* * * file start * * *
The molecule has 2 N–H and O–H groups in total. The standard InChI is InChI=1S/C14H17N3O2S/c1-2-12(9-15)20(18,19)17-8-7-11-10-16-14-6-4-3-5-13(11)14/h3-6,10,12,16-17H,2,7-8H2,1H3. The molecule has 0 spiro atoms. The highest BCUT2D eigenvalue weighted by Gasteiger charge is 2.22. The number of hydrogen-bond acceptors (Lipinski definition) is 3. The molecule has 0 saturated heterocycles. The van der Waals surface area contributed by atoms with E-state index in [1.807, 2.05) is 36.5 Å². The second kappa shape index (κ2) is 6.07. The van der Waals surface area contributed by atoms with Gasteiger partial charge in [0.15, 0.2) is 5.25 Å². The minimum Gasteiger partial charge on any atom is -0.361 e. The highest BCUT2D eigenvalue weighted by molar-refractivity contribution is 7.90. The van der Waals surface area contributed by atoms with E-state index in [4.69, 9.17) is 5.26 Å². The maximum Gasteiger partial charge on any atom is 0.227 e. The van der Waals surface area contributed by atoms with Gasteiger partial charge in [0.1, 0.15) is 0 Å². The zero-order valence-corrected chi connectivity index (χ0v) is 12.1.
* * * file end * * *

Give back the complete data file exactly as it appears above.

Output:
The molecule has 2 N–H and O–H groups in total. The standard InChI is InChI=1S/C14H17N3O2S/c1-2-12(9-15)20(18,19)17-8-7-11-10-16-14-6-4-3-5-13(11)14/h3-6,10,12,16-17H,2,7-8H2,1H3. The molecule has 0 spiro atoms. The highest BCUT2D eigenvalue weighted by Gasteiger charge is 2.22. The number of hydrogen-bond acceptors (Lipinski definition) is 3. The molecule has 0 saturated heterocycles. The van der Waals surface area contributed by atoms with E-state index in [1.807, 2.05) is 36.5 Å². The second kappa shape index (κ2) is 6.07. The van der Waals surface area contributed by atoms with Gasteiger partial charge in [0.15, 0.2) is 5.25 Å². The minimum Gasteiger partial charge on any atom is -0.361 e. The highest BCUT2D eigenvalue weighted by molar-refractivity contribution is 7.90. The van der Waals surface area contributed by atoms with E-state index in [4.69, 9.17) is 5.26 Å². The maximum Gasteiger partial charge on any atom is 0.227 e. The van der Waals surface area contributed by atoms with Gasteiger partial charge in [0.1, 0.15) is 0 Å². The zero-order valence-corrected chi connectivity index (χ0v) is 12.1.